Anna Bretan is a 29-year-old mother of three who works as a delivery nurse at St. Luke’s Hospital in San Francisco’s Mission District.
So for her there’s more to running than being a way to stay fit. It’s her therapy – step after step, mile after mile of me-time.
And if the Modesto Marathon happens to fit into Bretan’s hectic schedule, all the better. It seems to be a course that fits both her eye and her style, as she showed on Sunday by not only successfully defending her women’s title, but beating all the men to the finish line to become the first woman to win Modesto’s overall race.
“I’m very pumped and I’d like to keep this momentum going,” said Bretan, who clocked 2 hours, 41 minutes, 52 seconds in the 26.2-mile race to beat her own course women’s record by 101 seconds.
“It feels so good when you cross the finish line and you PR and win the whole race. It’s only happened to me a couple times that I won the whole race, but I’m glad to be done. I only remember the good runs, and this would be a good one for me in my book.”
Matthew Klundt of Fresno followed Bretan to the line to finish in 2:44:27 to win the men’s race. It was significantly off the course record of 2:26:53 set last year by fellow Fresnan Jesus Campos, but it was personal best for Klundt by more than 14 minutes.
Course records were set in both the men’s and women’s half-marathon. Turlock’s Miguel Nuci survived the error of a course marshal that caused him to run about an extra 300 yards to clock 1:11:01, 19 seconds better than the record he set last year. Kristi Rossi, 45, of Hillsborough, used the women’s half marathon as a training run for the Boston Marathon, and her time of 1:21:57 shattered the old record by a astonishing 4:25.
Cool morning temperatures and almost no wind made for ideal running conditions for the estimated 720 marathoners, 1,500 half-marathoners and more than twice that total in the 5-kilometer runs.
“It was fabulous out there – not too hot or cold and no headwinds,” Bretan said. “You couldn’t ask for a better or more beautiful course. It’s predictable and self-explanatory.”
Bretan has quickly become the darling of the Northern California running scene since setting a course record in her very first marathon in Oakland in 2011. She repeated as Oakland champion in 2012 just six weeks after giving birth to her daughter, blitzed the Modesto course last year and followed that with a victory in the San Francisco Marathon in July.
The 2:42:26 she clocked on the San Francisco course was her personal best time prior to Sunday, and also met the 2016 U.S. Olympic Team Trials qualifying standard.
“I always tell my running friends about this run and I’m sure a lot more of them will be coming now that it’s getting bigger and people realize how good the course is,” said the former University of San Francisco cross-country athlete. “With three small kids I have to be very selective and my races have to be relatively close. Modesto is perfect for that.”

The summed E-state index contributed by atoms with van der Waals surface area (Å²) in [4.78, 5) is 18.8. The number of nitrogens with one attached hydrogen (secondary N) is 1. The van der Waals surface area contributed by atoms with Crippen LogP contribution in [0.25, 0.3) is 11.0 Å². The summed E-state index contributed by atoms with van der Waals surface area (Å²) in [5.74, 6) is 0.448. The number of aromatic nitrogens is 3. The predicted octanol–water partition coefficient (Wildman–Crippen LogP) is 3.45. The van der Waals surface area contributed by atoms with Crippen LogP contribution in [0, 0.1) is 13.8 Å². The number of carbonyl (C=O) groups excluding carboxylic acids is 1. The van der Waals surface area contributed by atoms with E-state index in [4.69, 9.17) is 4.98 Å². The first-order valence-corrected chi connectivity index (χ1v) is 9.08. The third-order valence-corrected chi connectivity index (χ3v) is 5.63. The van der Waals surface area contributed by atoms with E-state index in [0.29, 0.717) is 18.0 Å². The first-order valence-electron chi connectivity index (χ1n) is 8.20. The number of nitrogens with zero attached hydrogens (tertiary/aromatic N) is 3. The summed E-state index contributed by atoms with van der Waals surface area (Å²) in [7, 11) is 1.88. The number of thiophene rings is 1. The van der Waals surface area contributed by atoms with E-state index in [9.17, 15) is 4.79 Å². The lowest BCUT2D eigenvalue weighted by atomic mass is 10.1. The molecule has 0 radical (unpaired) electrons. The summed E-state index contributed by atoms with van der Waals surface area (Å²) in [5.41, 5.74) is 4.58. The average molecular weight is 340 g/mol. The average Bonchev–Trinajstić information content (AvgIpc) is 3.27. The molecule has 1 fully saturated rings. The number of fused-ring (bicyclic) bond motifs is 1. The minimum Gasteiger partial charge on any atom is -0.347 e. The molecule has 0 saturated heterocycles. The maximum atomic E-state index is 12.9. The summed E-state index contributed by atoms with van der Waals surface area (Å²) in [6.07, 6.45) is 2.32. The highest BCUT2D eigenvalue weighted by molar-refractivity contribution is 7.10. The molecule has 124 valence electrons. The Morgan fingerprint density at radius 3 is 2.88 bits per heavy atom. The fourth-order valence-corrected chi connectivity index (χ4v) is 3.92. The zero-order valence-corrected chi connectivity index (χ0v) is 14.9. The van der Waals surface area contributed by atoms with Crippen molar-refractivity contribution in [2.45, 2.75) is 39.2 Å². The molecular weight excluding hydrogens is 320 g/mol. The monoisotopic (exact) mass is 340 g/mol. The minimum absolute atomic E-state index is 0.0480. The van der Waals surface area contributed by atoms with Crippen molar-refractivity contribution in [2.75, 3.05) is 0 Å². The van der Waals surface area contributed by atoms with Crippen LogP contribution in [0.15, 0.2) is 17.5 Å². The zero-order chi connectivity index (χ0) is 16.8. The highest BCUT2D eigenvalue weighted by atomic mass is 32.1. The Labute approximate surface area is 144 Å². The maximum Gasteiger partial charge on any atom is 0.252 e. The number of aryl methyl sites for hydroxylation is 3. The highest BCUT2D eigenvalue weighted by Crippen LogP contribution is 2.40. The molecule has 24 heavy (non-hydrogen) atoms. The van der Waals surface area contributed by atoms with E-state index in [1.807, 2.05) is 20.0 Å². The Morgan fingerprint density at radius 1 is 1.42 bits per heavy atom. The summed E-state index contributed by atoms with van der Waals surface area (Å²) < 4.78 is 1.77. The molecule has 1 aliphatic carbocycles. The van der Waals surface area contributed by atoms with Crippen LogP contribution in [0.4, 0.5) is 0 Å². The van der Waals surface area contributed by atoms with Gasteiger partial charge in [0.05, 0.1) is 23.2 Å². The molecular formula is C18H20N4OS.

Klundt, 27, an employee of the Air National Guard, said he’s been running since the third grade – competing at every distance from sprints to miles and now marathons in addition to taking part in triathlons. This was his first marathon win in 10 tries.
“I had some good preparation the last few months and I wanted to go out slower than I normally do and ease my way through the race,” Klundt said. “I can’t stress how much my training and my training partners helped out along the way, to make sure my pacing stays good throughout the race.”
Campos was the overwhelming favorite entering the race and had a six-minute lead on Klundt at the 14.1-mile marker. But Campos’ recent training has been hindered by a calf strain, and he limped home in third place at 2:50:23.
Nuci, 34, is a former cross-country athlete at Cal State Stanislaus who finished 21st overall in the 2006 Boston Marathon (2:20:45) and was hoping to eclipse 1:10 in Sunday’s half marathon before a marshall briefly led him off-course.
“I was surprised that they took me the wrong way,” Nuci said. “My job as a runner is to know the course, and I thought I knew it. When I got about six and a half miles out they told me to turn around, and I told them that, no, the course is a loop. They made me run back, and then they told me I was right.
“I was about to stop right there. I still got the course record, but it’s upsetting when you have a goal to run a certain time, and because of a mistake like that you miss your goal. I’m happy with the effort I put in, but I had to do the splits in my mind to figure out what I needed to do to break the course record.”
Rossi was barely winded after what for her was a brisk training run. She said she came to Modesto to compete in a race where there’s elbow room and was impressed with what she experienced.
“Last year I won the Oakland Half and this year I decided to mix it up a little bit and come out where I would have a little more room to run,” she said. “This doesn’t have as many turns as Oakland and it’s a well-constructed course – very appealing.”
Rossi, who also competes in triathlons, earned an automatic bib for this year’s Boston Marathon by running the course in 2:58:58 last year, good for fourth in the women’s 45-49 age group. She turns 46 next week.
“I think I’m capable of a 2:55,” she said. “I’ve done a 2:58, and Boston is downhill so if we get good weather without a lot of wind I should be good.”